German Finance Minister Wolfgang Schaeuble has said savings accounts in the eurozone are safe, adding that Cyprus is a "special case" and not a template for future rescues.
In an interview with Bild
newspaper published on Saturday, Schaeuble distanced himself from comments on Monday by Eurogroup chairman Jeroen Dijsselbloem, who said the rescue programme agreed for Cyprus - the first to impose a levy on bank deposits - would serve as a model for future crises.
"Cyprus is and will remain a special one-off case," Schaeuble said. "The savings accounts in Europe are safe."
People line up outside a branch of Cyprus' Housing Finance Corporation, a state-run bank that mainly helps low and middle income people, in capital Nicosia, March 29, 2013.
Supporters of the extreme right group National Popular Front (ELAM) take part in an anti-bailout protest outside parliament in Nicosia, Cyprus, March 28, 2013.
A Laiki Bank manager helps a police officer enter the bank after getting past depositors waiting outside the bank's branch in Nicosia, Cyprus, March 28, 2013.
People wait to enter at a branch of Laiki Bank shortly after it opened in Nicosia, Cyprus, March 28, 2013.
People wait for the opening of a branch of Laiki Bank in Nicosia, Cyprus, March 28, 2013.
A man walks with a parrot on his hat in front of a Bank of Cyprus branch before it opens in Nicosia, March 28, 2013.
A man reacts outside a branch of the Bank of Cyprus in Nicosia, March 28, 2013.
Schaeuble said the problem in Cyprus was that two large banks in Cyprus were in effect no longer solvent and the Cyprus government did not have enough money to guarantee savings.
"That's why the other eurozone countries had to help," he said. "Together in the Eurogroup we decided to have the owners and creditors take part in the costs of the rescue - in other words those who helped cause the crisis."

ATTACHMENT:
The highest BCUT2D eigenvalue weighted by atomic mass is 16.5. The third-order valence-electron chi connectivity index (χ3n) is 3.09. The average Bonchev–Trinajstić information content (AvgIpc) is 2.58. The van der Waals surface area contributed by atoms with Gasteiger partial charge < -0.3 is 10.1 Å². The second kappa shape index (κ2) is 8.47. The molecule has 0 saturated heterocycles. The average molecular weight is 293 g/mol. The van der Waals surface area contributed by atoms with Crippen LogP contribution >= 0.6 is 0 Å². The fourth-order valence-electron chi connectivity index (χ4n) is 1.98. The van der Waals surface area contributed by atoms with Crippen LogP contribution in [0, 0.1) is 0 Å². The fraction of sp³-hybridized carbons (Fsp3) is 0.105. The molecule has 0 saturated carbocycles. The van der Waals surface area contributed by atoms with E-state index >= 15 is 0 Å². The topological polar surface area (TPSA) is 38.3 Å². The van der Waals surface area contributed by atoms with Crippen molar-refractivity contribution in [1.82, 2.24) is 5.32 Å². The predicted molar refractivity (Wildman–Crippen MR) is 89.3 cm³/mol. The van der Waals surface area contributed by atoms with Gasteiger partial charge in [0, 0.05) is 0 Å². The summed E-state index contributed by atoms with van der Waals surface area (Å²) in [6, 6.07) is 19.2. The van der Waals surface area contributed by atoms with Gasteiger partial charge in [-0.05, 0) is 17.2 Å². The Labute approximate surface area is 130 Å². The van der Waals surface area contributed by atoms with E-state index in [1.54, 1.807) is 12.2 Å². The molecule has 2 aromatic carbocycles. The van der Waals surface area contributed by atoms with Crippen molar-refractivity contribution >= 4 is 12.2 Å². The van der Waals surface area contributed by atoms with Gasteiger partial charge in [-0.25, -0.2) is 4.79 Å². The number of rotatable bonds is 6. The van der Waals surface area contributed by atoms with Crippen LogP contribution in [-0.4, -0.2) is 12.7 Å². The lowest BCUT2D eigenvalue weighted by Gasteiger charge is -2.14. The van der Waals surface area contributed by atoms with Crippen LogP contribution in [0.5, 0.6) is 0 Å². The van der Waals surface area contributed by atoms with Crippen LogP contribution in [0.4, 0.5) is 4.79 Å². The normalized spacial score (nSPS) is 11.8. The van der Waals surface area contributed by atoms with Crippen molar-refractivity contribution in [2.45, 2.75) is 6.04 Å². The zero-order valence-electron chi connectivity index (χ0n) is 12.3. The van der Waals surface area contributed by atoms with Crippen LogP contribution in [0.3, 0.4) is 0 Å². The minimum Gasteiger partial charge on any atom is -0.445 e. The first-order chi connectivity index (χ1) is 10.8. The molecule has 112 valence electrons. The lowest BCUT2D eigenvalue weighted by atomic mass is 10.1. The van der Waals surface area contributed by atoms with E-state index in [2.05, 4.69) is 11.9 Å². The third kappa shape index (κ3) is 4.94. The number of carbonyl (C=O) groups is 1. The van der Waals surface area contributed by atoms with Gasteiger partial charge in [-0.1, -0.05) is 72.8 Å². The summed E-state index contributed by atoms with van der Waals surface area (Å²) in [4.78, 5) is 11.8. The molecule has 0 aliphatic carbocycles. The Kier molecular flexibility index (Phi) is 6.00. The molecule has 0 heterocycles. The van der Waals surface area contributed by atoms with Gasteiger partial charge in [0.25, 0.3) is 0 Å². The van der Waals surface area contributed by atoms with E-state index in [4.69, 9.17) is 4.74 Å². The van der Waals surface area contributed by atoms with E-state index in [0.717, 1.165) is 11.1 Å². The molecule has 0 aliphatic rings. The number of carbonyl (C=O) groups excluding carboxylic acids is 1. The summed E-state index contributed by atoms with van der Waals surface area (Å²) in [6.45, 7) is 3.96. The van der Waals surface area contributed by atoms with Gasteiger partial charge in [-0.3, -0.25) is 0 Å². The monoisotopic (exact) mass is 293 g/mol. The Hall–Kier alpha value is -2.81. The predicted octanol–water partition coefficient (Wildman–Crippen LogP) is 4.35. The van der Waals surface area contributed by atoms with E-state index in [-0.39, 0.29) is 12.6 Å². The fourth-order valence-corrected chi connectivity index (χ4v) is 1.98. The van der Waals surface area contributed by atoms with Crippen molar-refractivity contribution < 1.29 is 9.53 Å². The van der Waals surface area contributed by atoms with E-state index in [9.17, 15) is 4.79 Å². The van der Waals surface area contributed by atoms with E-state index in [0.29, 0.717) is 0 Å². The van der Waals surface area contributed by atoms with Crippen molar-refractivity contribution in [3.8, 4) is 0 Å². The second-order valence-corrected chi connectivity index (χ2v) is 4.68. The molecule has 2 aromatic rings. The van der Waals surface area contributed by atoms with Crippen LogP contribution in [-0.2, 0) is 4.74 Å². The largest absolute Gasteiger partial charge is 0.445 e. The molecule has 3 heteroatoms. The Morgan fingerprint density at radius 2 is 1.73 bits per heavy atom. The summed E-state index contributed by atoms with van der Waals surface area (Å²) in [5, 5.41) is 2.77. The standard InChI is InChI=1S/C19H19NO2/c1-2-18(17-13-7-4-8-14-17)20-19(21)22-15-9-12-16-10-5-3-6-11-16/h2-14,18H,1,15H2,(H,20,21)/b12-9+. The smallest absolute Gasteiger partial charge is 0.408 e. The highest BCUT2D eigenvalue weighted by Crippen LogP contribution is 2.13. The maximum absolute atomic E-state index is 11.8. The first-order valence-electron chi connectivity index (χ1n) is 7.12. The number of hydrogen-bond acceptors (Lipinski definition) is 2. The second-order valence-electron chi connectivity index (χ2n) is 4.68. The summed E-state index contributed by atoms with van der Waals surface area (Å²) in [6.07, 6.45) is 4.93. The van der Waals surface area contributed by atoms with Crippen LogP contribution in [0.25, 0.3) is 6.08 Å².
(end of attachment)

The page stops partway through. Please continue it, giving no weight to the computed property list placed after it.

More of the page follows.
Schaeuble said he was confident Cyprus would be able to completely pay back the help. "Cyprus's economy will now go through a long and painful period of adjustment. But then it will pay back the loan when it is on a solid economic foundation," he said.
Schaeuble said the euro was stronger today than at any time since 2010.
"Yes, you could see that during the Cyprus crisis," he said. "The entire turbulence did not have any impact on the other countries in southern Europe."
He said it was different in early 2012, when elections in Greece caused interest rates across southern Europe to rise.
"The financial markets have seen: we are better prepared now. We've accomplished quite a bit," Schaeuble said.
He said he was against thinking about individual countries leaving the eurozone.
"What is more important is that we are strong enough to keep everyone in the boat," he said.
"I believe that we will one day read in the history books about this period that the crisis brought Europe even closer together," he said, adding the continent was currently enjoying "a very fortunate era."